Visit Charlottesville in Your Wheelchair Van and See How Jefferson Lived
Monticello was the home and main plantation of Thomas Jefferson. Jefferson was the third President of the United States and the author of the Declaration of Independence.
Head to Charlottesville, Virginia in your wheelchair van to see one of America’s most important historical sites—Monticello.
Designed by Jefferson himself, Monticello consists of 11,000 square feet of living space and 5000 acres of land, much of which is open to the public.
Some of the brick or gravel paths to the house may be difficult to access, depending on the kind of chair you use. To be safe, you might want to park your wheelchair van at the visitor center once you reach Charlottesville, then take a shuttle to the house.
Charlottesville, VA Wheelchair Van Trip
The public areas of the house are fully accessible for wheelchairs up to 30” wide. If you use a scooter or a wheelchair wider than 30” you can rent a smaller chair from the Visitor Center.
The best and most informative way to make your way through the house is with a guided tour, which lasts about 35 minutes. Of course, you are welcome to stay inside after the tour and further explore any rooms that you’re particularly interested in. You’re likely to be interested in lots of them, since the house reflects unusual architectural details such as alcoves cut into the wall for beds.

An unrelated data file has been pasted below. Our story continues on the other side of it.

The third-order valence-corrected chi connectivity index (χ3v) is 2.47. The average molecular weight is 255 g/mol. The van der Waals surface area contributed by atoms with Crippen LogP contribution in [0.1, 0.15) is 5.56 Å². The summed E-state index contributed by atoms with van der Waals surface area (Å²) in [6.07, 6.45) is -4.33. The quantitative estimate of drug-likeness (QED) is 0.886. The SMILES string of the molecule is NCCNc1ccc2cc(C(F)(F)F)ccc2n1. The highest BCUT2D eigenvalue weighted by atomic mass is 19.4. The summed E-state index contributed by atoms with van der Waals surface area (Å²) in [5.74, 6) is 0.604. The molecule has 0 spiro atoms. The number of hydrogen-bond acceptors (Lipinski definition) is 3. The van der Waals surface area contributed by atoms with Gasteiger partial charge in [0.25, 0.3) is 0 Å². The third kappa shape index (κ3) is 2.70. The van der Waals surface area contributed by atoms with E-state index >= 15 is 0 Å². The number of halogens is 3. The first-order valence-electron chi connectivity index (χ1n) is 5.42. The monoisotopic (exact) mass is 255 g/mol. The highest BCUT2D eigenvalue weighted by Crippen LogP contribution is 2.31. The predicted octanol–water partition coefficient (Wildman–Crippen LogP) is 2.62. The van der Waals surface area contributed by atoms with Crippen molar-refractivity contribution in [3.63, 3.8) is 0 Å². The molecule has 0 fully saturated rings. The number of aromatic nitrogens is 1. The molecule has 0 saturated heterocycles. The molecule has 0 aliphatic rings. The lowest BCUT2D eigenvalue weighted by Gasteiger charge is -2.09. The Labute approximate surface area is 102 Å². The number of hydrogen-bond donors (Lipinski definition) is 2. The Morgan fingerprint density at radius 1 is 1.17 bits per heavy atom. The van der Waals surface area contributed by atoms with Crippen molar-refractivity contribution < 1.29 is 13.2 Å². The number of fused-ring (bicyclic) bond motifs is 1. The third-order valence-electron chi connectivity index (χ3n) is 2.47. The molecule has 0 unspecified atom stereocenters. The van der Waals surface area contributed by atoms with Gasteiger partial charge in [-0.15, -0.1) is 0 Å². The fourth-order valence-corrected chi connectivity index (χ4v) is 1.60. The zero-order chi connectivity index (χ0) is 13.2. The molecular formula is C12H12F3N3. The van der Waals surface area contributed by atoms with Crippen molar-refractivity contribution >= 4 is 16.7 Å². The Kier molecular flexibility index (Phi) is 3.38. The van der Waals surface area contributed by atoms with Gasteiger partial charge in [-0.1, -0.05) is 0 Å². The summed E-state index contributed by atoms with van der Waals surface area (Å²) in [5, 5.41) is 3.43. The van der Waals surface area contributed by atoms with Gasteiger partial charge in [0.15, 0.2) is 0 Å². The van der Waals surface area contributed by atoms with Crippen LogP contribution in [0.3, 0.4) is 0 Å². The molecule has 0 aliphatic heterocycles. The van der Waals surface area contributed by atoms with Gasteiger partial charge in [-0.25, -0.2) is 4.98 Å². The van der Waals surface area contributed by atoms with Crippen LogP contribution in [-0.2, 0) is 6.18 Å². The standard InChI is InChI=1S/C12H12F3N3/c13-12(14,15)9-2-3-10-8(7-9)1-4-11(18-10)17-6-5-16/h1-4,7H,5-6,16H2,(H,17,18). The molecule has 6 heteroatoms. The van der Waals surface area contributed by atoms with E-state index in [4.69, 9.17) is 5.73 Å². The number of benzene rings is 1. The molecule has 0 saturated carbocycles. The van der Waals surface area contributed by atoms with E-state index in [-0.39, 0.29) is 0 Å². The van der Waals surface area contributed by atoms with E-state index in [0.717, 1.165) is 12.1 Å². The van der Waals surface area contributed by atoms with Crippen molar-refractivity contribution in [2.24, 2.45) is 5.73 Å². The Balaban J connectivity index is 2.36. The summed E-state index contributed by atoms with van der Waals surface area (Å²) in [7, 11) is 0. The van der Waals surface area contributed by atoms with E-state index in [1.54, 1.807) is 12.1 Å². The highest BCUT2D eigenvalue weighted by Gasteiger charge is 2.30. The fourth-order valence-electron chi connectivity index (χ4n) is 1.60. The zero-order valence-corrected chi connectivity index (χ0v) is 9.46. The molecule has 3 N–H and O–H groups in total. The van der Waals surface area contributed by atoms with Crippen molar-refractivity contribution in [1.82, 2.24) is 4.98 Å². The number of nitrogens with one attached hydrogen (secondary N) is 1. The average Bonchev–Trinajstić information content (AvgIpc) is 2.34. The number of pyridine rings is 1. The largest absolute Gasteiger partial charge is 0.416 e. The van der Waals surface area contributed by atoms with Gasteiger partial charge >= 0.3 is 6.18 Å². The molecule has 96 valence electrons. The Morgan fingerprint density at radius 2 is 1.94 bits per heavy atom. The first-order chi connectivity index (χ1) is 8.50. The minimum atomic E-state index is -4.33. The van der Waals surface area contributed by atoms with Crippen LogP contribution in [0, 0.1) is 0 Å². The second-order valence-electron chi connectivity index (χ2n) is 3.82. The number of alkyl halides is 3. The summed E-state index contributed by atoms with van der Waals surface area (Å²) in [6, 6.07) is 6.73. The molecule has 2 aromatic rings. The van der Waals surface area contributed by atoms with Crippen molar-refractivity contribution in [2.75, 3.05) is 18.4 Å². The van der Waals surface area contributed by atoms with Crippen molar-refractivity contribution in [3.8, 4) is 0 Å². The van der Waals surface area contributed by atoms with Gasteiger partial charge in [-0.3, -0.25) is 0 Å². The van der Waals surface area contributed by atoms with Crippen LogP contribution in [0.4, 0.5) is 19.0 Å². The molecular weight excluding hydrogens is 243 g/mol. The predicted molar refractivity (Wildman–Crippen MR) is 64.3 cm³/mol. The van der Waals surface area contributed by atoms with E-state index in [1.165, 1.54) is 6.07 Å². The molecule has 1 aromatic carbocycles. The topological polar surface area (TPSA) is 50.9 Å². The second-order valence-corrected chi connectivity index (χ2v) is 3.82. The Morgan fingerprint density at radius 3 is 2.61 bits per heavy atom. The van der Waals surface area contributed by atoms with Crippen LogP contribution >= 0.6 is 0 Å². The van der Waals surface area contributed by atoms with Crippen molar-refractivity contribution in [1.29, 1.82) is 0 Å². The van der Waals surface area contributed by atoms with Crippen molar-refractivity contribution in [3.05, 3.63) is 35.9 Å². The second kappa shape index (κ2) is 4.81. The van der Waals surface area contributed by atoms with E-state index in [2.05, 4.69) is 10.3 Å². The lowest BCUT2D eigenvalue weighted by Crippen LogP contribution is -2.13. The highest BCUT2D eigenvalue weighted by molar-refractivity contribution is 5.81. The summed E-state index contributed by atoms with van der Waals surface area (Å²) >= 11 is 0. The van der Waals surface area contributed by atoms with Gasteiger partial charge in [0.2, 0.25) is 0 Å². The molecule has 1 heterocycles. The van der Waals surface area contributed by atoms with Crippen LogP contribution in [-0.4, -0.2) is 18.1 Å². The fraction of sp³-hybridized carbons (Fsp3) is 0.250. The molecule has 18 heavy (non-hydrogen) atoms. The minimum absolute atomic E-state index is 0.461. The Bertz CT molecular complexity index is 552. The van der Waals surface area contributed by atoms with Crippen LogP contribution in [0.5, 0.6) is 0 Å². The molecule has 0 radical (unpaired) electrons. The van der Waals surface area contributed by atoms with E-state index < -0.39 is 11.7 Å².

In addition to this remarkable house, Monticello also features flower gardens, botanical gardens, vegetable gardens and slave quarters. The Thomas Jefferson Organization, which owns and runs Monticello, does not try to downplay Jefferson’s use of slaves and indentured workers. Visitors can learn quite a bit about Jefferson’s slaves and their roles at Monticello.
For much of his career, Jefferson denounced slavery and fought to abolish it. Scholars and historians are still trying to understand the contrast between Jefferson’s words and actions regarding slavery.
If you’re interested in visiting any of these outdoor spaces, it’s a good idea to call ahead to the visitor center and discuss your mobility limitations with them.
The grounds are accessible, but the ease of accessibility will depend on your level of mobility and the type of chair you use. The staff at Monticello is happy to provide you any personal assistance you need in navigating through the grounds.
If you have transportation issues, click here to contact a Charlottesville wheelchair van dealer to explore more options.